StartDate = @FromDate,
		EndDate = 
			CASE @PeriodType
				WHEN 'MI' THEN
					DATEADD(minute,1,@FromDate)
				WHEN 'H' THEN
					DATEADD(hh,1,@FromDate)
				WHEN 'D' THEN
					DATEADD(dd,1,@FromDate)
				WHEN 'W' THEN
					DATEADD(ww,1,@FromDate)
				WHEN 'M' THEN
					DATEADD(mm,1,@FromDate)
				WHEN 'Q' THEN
					DATEADD(Q,1,@FromDate)
				WHEN 'T' THEN
					DATEADD(mm,4,@FromDate)
				WHEN 'HY' THEN
					DATEADD(mm,6,@FromDate)
				WHEN 'Y' THEN
					DATEADD(yyyy,1,@FromDate)
			END
		
	UNION ALL
		
	SELECT
		PeriodNum = PeriodNum + 1,
		StartDate = EndDate,
		EndDate = 
			CASE @PeriodType
				WHEN 'MI' THEN
					DATEADD(minute,1,EndDate)
				WHEN 'H' THEN
					DATEADD(hh,1,EndDate)
				WHEN 'D' THEN
					DATEADD(dd,1,EndDate)
				WHEN 'W' THEN
					DATEADD(ww,1,EndDate)
				WHEN 'M' THEN
					DATEADD(mm,1,EndDate)
				WHEN 'Q' THEN
					DATEADD(Q,1,EndDate)
				WHEN 'T' THEN
					DATEADD(mm,4,EndDate)
				WHEN 'HY' THEN
					DATEADD(mm,6,EndDate)
				WHEN 'Y' THEN
					DATEADD(yyyy,1,EndDate)
			END
	FROM
		Periods
	WHERE
		EndDate < @EndDate
)
SELECT PeriodNum, StartDate, EndDate
FROM Periods
OPTION (MAXRECURSION 0);

But when using DATETIME arithmetics, we can be more flexible with our intervals, and even simplify our code. For example, we can generate 10-minute intervals like so:

DECLARE
	@FromDate DATETIME = CONVERT(DATE, GETDATE()-1),
	@EndDate DATETIME = GETDATE(),
	@Interval DATETIME = '00:10:00'
;
WITH Periods
AS
(
	SELECT 
		PeriodNum = 1,
		StartDate = @FromDate,
		EndDate = @FromDate + @Interval
		
	UNION ALL
		
	SELECT
		PeriodNum = PeriodNum + 1,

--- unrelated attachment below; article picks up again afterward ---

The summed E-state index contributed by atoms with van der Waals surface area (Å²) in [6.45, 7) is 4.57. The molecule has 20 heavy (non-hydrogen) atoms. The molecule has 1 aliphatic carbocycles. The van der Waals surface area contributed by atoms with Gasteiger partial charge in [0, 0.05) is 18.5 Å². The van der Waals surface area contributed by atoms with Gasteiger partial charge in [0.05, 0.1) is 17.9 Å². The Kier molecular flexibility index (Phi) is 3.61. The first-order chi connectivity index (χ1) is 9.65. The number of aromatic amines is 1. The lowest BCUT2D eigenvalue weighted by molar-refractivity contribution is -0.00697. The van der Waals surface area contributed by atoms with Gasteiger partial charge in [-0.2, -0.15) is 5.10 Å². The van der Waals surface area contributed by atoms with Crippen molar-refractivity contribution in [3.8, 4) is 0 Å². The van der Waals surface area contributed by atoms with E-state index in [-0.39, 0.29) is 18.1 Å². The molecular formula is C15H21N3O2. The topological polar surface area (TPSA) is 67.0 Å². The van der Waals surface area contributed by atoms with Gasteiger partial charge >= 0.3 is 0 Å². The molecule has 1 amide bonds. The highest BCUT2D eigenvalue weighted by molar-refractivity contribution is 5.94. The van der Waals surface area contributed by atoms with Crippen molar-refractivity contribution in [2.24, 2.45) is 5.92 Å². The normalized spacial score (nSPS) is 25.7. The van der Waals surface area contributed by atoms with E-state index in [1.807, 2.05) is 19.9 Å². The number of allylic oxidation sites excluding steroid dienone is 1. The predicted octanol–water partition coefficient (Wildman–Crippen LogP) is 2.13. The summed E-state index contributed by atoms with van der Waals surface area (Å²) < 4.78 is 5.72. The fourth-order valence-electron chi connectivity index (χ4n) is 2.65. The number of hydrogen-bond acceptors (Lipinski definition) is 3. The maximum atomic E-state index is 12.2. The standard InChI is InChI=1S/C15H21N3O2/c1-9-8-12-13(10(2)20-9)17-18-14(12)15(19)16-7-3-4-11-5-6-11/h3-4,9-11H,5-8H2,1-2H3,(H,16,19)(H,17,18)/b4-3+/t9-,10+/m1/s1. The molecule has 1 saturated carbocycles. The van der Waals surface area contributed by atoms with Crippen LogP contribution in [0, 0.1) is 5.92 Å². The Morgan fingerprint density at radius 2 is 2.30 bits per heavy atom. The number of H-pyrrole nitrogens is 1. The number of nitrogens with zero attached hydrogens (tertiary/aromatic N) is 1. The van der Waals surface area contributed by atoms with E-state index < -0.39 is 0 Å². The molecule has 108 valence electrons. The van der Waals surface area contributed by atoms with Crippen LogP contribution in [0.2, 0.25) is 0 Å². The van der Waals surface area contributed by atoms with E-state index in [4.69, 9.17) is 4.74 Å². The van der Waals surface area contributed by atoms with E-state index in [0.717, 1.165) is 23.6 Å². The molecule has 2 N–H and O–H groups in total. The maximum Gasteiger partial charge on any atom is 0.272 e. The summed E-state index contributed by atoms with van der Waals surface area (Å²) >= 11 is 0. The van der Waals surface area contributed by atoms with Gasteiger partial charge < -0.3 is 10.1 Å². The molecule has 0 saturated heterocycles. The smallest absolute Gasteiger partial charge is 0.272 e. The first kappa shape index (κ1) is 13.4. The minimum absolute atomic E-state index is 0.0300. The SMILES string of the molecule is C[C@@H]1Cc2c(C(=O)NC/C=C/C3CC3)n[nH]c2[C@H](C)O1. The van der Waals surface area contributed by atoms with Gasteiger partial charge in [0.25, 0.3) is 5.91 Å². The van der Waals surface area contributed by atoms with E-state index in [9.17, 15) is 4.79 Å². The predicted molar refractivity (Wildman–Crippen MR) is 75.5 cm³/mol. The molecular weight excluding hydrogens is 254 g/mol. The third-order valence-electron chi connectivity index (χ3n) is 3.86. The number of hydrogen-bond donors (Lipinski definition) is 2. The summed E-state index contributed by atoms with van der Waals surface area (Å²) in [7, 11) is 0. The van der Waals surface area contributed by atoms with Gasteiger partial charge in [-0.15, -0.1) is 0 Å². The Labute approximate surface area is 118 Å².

StartDate = EndDate,
		EndDate = EndDate + @Interval
	FROM
		Periods
	WHERE
		EndDate < @EndDate - @Interval
)
SELECT PeriodNum, StartDate, EndDate
FROM Periods
OPTION (MAXRECURSION 0);

This is much easier on the eyes, right?

However, as mentioned previously, we wouldn’t be able to reliably use month-dependent intervals such as months, quarters, trimesters, or years. So, there is indeed a sort of trade-off here. Although… One could think of a way to write a super-robust code here that could enjoy both worlds, using some CASE WHEN magic (even though it won’t save us code lines).

We can also use datetime arithmetics as an alternative to DATEDIFF as well.

For example, we can use it to display the duration of a command in an easily understood representation:

SELECT
  session_id, start_time, command
, duration =
	ISNULL(NULLIF(CONVERT(varchar(100), DATEDIFF(dd,0, GETDATE() - start_time)), 0) + 'd,', '')
	+ CONVERT(varchar(100), GETDATE() - start_time, 114)
FROM sys.dm_exec_requests
example output from my fascinatingly dormant laptop

Why settle for just seconds or milliseconds, am I right?

Conclusion

Being familiar with the strengths of datetime arithmetics can potentially save us a lot of headaches related to the limitations of DATEADD and DATEDIFF.

It can help us with writing cleaner and leaner code, and by doing so help us become even more productive.

I personally started using these tricks in all kinds of use cases, and I’m really loving this new habit.

(almost as much as I love the WHILE (true) thing 😉)